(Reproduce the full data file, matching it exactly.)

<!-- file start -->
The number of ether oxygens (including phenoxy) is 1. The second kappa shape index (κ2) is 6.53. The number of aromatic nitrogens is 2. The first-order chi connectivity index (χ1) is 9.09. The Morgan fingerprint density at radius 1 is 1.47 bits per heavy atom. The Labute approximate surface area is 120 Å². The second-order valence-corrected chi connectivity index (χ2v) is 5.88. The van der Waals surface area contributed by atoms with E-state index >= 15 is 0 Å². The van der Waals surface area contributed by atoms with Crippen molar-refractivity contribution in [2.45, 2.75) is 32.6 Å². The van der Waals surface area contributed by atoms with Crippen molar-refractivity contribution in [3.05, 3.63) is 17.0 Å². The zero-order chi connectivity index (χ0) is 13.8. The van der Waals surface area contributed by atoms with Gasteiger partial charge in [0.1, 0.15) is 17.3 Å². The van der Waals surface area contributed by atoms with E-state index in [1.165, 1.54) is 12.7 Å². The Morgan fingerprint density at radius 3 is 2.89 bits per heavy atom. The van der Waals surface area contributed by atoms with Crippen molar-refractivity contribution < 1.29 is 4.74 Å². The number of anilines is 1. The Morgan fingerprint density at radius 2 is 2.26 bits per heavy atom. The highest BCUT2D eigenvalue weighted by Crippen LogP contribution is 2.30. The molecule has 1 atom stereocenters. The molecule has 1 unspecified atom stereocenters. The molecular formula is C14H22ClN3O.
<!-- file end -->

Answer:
The number of ether oxygens (including phenoxy) is 1. The second kappa shape index (κ2) is 6.53. The number of aromatic nitrogens is 2. The first-order chi connectivity index (χ1) is 9.09. The Morgan fingerprint density at radius 1 is 1.47 bits per heavy atom. The Labute approximate surface area is 120 Å². The second-order valence-corrected chi connectivity index (χ2v) is 5.88. The van der Waals surface area contributed by atoms with E-state index >= 15 is 0 Å². The van der Waals surface area contributed by atoms with Crippen molar-refractivity contribution in [2.45, 2.75) is 32.6 Å². The van der Waals surface area contributed by atoms with Crippen molar-refractivity contribution in [3.05, 3.63) is 17.0 Å². The zero-order chi connectivity index (χ0) is 13.8. The van der Waals surface area contributed by atoms with Gasteiger partial charge in [0.1, 0.15) is 17.3 Å². The van der Waals surface area contributed by atoms with E-state index in [1.165, 1.54) is 12.7 Å². The Morgan fingerprint density at radius 3 is 2.89 bits per heavy atom. The van der Waals surface area contributed by atoms with Crippen molar-refractivity contribution < 1.29 is 4.74 Å². The number of anilines is 1. The Morgan fingerprint density at radius 2 is 2.26 bits per heavy atom. The highest BCUT2D eigenvalue weighted by Crippen LogP contribution is 2.30. The molecule has 1 atom stereocenters. The molecule has 1 unspecified atom stereocenters. The molecular formula is C14H22ClN3O.